With garage-sale season at its peak, some Lawrence residents say they're being turned away at local thrift stores when they try to donate leftover items.
Phillip Hart said he was surprised on a Saturday afternoon earlier this month when employees at the Helping Hands of Goodwill, 2200 W. 31st St., refused to accept items including baskets, Tupperware and miscellaneous kitchen equipment. Hart said his wife took the items to the Salvation Army, 1818 Mass., but a man inside mouthed the words, "We're full."
Others who participated with Hart in a neighborhood garage sale reported similar experiences.
"It was kind of frustrating," Hart said. "We threw it out because we couldn't get anyone to take it."
Local thrift-store officials said they tried to avoid turning people away. If what Hart describes is happening regularly at Goodwill, it shouldn't be, said Cathy Nolan, a spokeswoman for the agency, which raises money for vocational training for the disabled and disadvantaged.
"If these (items) were in salable condition and they were not accepted, there's something we need to know about," Nolan said. "This is something we impress upon our staff very strongly because every donation that we get helps fund what we do."
The Salvation Army store recently had a "personnel problem" in which an employee was turning too many people away and being too picky with donations, store manager William Collette said. He said the store only stopped taking donations when its building was completely full -- something that can happen on occasion this time of year on Saturday afternoons after garage sales.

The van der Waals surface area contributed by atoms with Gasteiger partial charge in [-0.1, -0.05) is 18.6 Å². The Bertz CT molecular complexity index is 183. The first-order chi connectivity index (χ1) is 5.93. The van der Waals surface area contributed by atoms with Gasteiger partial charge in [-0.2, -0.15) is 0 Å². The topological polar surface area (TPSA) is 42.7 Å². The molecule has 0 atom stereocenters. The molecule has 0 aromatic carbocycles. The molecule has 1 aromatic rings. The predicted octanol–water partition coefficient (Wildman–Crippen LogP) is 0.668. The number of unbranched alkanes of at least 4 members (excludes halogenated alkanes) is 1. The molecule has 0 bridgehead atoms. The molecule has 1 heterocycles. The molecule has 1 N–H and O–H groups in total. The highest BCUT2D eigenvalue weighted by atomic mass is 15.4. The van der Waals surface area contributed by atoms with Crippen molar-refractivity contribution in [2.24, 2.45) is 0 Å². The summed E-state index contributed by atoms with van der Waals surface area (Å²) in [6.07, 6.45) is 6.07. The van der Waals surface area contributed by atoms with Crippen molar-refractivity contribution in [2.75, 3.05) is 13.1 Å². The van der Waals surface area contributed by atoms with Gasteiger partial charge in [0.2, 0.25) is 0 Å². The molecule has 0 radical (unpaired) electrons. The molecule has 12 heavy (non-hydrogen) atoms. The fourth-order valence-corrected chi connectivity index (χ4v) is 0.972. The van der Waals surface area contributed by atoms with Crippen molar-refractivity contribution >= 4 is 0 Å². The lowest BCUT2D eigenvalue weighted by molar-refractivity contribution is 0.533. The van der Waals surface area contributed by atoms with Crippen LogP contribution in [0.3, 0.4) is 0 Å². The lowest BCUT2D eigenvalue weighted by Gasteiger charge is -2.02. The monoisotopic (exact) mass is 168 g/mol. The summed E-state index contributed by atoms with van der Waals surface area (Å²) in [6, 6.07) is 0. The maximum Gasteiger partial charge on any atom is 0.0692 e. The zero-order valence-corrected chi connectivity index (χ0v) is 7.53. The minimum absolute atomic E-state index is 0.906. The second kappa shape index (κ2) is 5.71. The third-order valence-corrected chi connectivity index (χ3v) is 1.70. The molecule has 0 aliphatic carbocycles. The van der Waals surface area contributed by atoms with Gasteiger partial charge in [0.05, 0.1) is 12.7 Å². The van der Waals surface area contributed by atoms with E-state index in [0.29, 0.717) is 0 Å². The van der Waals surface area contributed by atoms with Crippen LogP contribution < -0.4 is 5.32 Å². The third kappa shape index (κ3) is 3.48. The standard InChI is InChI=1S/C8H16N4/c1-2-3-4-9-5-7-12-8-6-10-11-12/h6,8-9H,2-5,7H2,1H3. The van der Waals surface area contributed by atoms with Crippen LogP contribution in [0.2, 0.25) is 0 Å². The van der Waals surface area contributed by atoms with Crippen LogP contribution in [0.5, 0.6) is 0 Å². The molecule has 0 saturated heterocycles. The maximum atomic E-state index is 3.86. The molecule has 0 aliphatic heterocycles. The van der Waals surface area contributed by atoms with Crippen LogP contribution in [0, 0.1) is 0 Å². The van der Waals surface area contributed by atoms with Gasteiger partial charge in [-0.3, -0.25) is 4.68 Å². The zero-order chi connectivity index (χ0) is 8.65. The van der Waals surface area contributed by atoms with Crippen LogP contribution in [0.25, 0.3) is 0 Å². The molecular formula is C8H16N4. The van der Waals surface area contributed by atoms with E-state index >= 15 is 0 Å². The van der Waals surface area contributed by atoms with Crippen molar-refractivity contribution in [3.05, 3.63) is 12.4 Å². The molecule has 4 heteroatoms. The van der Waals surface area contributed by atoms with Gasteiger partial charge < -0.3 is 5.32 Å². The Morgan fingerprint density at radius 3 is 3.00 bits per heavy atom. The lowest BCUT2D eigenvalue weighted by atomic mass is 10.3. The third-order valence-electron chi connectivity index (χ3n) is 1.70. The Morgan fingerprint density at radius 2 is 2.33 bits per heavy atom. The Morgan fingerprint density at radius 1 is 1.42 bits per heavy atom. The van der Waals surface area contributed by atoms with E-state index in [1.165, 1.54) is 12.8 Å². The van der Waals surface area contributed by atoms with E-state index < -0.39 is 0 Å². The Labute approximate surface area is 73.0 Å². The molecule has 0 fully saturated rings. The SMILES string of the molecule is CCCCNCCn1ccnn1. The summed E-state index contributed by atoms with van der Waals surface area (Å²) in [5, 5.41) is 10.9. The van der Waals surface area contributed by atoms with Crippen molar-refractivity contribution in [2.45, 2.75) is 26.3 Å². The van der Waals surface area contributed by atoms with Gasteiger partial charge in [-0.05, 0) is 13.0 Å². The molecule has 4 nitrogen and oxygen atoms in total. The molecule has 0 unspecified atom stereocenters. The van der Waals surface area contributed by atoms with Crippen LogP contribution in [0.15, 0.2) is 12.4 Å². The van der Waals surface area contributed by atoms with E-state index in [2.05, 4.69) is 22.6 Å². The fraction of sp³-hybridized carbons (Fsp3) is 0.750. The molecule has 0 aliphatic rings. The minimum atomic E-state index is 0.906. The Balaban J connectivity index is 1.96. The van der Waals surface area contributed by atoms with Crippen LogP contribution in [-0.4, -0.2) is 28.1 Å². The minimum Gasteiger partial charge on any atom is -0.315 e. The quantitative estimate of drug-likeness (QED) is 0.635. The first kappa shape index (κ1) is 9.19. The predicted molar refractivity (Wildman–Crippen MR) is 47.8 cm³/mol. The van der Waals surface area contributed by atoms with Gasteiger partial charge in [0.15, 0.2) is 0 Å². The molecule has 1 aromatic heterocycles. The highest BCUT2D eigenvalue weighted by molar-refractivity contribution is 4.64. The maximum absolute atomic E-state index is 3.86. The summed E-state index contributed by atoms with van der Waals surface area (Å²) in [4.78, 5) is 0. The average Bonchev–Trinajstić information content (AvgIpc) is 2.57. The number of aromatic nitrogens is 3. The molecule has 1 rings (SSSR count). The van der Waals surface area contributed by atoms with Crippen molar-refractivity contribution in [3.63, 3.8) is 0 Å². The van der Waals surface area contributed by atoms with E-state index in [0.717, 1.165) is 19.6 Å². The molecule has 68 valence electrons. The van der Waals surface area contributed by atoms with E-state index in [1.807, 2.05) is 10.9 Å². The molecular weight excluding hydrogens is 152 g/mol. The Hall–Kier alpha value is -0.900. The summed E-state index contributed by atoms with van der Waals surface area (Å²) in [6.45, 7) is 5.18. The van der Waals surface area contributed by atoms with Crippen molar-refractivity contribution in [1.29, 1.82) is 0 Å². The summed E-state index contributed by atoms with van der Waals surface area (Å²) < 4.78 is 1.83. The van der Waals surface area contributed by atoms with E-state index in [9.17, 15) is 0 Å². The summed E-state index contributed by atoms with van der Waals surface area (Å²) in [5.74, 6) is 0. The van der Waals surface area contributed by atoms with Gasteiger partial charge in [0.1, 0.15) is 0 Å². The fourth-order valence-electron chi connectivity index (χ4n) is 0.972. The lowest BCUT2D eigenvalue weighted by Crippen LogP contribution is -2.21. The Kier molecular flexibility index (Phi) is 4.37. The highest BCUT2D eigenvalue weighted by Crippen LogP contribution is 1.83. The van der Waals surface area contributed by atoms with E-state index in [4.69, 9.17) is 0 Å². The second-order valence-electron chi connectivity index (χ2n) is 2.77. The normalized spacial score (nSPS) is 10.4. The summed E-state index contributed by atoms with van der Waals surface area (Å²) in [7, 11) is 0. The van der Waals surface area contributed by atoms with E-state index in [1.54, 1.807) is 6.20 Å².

Collette said his store didn't accept gas dryers, broken appliances or waterbeds.
"If people have truckloads of stuff, they should call us first instead of wasting their time, or maybe save their stuff until Monday," he said.
Goodwill doesn't take food or hazardous items such as hairspray or nail polish, and it turns down some children's items such as high chairs because of liability concerns, Nolan said. It turns down refrigerators because of the freon or mattresses because of sanitation issues. Washers and dryers aren't accepted because there's no way to guarantee they work.
At the Social Service League store, 905 R.I., there are only a few items manager Jean Ann Pike won't accept.
"I will not take another hide-a-bed couch. Too heavy to lift," she said. "No used tires unless they're connected to a good used car. We hope everything coming in is clean and seasonal."
The most important thing people need to know about bringing donations, Collette and Pike said, is that they shouldn't leave items after hours.
"With all the people that drop stuff on us when we're closed, we come back in and we've got a wet disaster on our hands," Pike said. "It goes from treasure to trash if it's left sitting outside."